This week I went to the market on Sunday to buy meat. I also stopped at the vegetable stall and bought a few lemons and a small head of broccoli - cost just under €5. From the farmer I bought a small piece of shoulder of lamb (about half a kilo), some lamb mince (250g approx.) and a piece of corned beef (435g, €16/killo = €7.44) plus 6 eggs (free range but not organic as he had already sold out the day before) - total cost was just over €19. The eggs were €1.70 so the meat came in at €17.60 or so (I've lost the receipt). I felt like I had bought a huge amount of meat but it's going to take me a while to get to know how much is enough for two weeks.

It's entirely possible that I could have bought the same meat for far less in the supermarket (although lamb tends to be horrendously expensive in the supermarket I think) but I don't really think like that. I just think "this is how much it costs" rather than "wonder if I could have gotten it cheaper" as I've never been disappointed buying from Coolanowle (the quality is excellent) and am prepared to pay to support an independent farm.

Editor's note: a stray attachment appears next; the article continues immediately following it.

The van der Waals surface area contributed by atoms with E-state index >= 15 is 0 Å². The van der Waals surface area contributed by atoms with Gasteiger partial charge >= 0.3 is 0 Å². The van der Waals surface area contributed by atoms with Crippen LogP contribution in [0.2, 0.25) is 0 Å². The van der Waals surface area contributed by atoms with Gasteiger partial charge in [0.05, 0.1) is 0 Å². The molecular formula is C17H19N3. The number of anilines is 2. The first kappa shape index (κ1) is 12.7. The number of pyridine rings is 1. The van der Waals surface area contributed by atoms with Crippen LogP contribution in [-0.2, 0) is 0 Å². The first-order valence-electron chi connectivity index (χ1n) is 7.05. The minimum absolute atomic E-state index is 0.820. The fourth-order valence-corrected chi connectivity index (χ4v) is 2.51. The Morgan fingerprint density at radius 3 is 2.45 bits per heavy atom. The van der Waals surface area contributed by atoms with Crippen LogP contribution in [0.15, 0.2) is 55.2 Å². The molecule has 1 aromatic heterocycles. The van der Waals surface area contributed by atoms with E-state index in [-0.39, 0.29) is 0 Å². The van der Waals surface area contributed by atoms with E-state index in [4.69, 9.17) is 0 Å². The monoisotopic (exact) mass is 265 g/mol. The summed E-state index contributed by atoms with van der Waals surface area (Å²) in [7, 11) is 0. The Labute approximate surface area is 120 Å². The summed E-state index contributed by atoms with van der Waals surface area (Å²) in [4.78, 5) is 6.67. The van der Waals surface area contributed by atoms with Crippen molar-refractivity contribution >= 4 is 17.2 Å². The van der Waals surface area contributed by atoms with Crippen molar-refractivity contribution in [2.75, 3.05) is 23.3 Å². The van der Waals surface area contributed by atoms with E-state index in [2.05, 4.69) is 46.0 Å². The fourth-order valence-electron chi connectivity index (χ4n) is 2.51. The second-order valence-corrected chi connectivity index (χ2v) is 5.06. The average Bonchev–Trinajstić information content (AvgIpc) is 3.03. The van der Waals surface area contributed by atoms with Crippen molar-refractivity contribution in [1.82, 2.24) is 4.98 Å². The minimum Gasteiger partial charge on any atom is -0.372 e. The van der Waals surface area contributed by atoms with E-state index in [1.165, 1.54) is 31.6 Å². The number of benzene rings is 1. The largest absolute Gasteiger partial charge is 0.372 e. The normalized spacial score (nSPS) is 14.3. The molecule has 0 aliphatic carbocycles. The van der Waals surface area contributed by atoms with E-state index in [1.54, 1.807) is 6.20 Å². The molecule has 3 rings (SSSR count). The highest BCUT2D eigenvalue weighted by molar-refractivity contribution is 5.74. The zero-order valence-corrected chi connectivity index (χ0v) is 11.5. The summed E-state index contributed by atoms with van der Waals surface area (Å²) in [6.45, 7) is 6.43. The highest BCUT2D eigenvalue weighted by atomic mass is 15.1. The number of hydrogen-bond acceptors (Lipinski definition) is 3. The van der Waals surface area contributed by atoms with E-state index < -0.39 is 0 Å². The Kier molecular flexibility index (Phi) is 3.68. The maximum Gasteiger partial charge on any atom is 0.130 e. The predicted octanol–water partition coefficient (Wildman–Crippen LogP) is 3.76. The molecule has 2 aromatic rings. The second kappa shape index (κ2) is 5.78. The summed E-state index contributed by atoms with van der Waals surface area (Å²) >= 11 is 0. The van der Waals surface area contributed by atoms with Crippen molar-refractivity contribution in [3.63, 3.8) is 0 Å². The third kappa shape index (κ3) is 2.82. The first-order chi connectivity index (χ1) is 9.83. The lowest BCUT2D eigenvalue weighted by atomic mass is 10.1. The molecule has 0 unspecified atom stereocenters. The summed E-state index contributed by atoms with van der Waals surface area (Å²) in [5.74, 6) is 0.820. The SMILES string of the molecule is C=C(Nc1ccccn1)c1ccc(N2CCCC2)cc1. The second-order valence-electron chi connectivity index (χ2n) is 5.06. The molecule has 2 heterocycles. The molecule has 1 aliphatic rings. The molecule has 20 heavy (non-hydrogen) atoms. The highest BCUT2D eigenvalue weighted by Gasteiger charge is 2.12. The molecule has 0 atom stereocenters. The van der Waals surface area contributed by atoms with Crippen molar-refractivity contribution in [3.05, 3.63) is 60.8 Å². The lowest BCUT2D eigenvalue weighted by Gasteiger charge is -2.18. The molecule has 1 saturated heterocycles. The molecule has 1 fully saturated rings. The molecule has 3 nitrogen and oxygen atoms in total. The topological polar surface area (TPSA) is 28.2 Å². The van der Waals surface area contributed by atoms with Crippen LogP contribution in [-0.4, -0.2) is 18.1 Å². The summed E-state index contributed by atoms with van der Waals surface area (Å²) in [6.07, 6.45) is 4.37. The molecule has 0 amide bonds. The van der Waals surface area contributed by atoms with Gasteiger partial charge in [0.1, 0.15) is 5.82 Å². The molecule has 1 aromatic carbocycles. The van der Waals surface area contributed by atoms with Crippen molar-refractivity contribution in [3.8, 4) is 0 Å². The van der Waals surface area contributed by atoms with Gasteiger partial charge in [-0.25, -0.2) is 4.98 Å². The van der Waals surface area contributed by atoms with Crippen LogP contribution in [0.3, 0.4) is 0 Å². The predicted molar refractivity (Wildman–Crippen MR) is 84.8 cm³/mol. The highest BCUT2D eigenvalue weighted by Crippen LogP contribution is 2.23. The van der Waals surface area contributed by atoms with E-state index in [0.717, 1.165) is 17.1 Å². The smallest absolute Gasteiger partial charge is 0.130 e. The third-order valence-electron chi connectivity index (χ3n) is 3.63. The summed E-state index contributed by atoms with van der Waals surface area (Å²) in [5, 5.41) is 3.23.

The shoulder of lamb and mince went into the freezer as my brother cancelled on my for dinner - I'll take it out next weekend when he can come over. I expect to feed both of us and have enough leftovers for at least two or three meals. I'll use the mince to make shepherds pie which will do for a couple of dinners and lunches next week or into the freezer as back up for future weeks.

I cooked the corned beef on Sunday evening and ate probably a little over a quarter of it with some mashed potatoes and broccoli as well as some tomato ketchup from the cupboard which I made during the summer (on a side note I'm very pleased that my canning effort seems to have worked so well - I really expected a film of mould and a foul smell when I opened the jar!). For dessert I had some stewed apple, again which I had processed a month or so ago and had in the cupboard. I was absolutely stuffed and had to wait a while before I could eat my dessert.